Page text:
Estate agents valuations are worthless if you’ll excuse the word association.

Estate agency ‘valuers’ are, in the main, unqualified. Few are members of the Royal Institution of Chartered Surveyors. And as there are no entry requirements to the industry it is often the case that a mortgage broker/call centre worker/car salesman today is a property valuer tomorrow. With no-one any the wiser.

Talk is cheap. It’s easy to spout a figure at someone and walk away without any obligation or recourse. So how does an estate agent value and how should they value?

The big problem with the property industry is that there is no oversight to making sure that values, as quoted, have to be correct, accurate or based on evidential proof. Even the long arm of the law in the way of the Office of Fair Trading, Trading Standards and the like seem apathetic toward any complaints of inaccuracy. Even when such inaccuracy can be deemed as deception in order to hoodwink a seller into signing up on the basis that a particular agent can ‘achieve’ a higher price than his competitors stated.

Because that is what happens. A lot. Indeed many estate agency companies ‘train’ their young valuers to purposely provide an exaggerated figure to potential homeowners in order to deceive. That’s one of the main reasons that there are currently over 1 million homes on the market unsold in the UK and stock levels amongst estate agents at their highest ever.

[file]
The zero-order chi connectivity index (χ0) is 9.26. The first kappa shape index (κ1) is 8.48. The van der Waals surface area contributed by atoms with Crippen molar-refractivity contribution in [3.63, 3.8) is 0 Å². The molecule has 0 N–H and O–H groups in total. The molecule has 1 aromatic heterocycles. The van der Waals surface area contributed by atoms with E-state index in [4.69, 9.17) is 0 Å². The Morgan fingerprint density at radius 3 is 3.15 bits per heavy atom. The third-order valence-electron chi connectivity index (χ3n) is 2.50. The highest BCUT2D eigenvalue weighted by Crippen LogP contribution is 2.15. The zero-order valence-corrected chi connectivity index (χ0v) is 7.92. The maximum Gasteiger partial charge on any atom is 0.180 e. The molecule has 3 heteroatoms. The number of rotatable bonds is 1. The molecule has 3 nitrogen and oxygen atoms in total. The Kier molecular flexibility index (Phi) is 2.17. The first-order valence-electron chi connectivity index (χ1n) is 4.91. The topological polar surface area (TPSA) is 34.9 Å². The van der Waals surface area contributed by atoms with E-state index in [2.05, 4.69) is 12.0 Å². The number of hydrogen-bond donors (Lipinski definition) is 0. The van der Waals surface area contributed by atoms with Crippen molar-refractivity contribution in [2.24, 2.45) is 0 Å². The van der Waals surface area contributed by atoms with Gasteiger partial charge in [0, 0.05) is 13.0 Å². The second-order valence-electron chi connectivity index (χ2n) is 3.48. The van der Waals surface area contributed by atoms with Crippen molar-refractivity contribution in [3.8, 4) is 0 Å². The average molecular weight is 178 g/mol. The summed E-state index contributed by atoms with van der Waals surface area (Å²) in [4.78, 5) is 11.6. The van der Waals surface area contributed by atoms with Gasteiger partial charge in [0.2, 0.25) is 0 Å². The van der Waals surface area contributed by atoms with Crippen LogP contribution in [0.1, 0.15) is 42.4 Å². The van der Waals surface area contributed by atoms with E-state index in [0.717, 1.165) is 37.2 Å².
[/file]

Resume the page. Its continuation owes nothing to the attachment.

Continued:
It’s a real problem and one that decent property agents have to contend with every day.

The fact is, as logic dictates, that if a property sits unsold for months, there must be a price issue. Like it or not, the market is saying ‘no’. It matters little what a Julian or Nigel tells you he thinks/hopes/believes it is worth.

The market decides.

The agent is merely reflecting value as an opinion. He is not making it so.

When gathering these property professionals in your front room to tell you the news as to what your home is worth, ask them not just what the figure is, but how they have actually arrived at that figure.

Because it’s important to know the process that the agent has used. A finger in the air and a wild guess is simply not acceptable. A quick look at other properties that are languishing for sale up the road and pegging an asking price to the same level, is just stupid. Agreeing with the owner on what they think or hope their property is worth is reckless. And chickening out on imparting the truth in case the homeowner doesn’t like the truth, is irresponsible. And cowardly. And unprofessional.

The ONLY way to arrive at an accurate value is to research the immediate market using comparable property sales. Yes, sales. Sold prices on HM Land Registry. Using valuation tools like Hometrack. Checking what has SOLD on the major property portals and, importantly, what has not. Analysing homes that have sold and that people have actually paid money for. Because there is a gargantuan difference between such evidence and the wing and a prayer that some agents rely upon.

You may not like the resulting number but if you really want to sell your property then listen to an estate agent that uses such factual proof of worth in order to provide you with an honest valuation. Do not listen to the Larry with messy hair and a big tie knot that tells you what you want to hear but with nothing to back up his claim whatsoever.

Comparable evidence. Nothing else will do.

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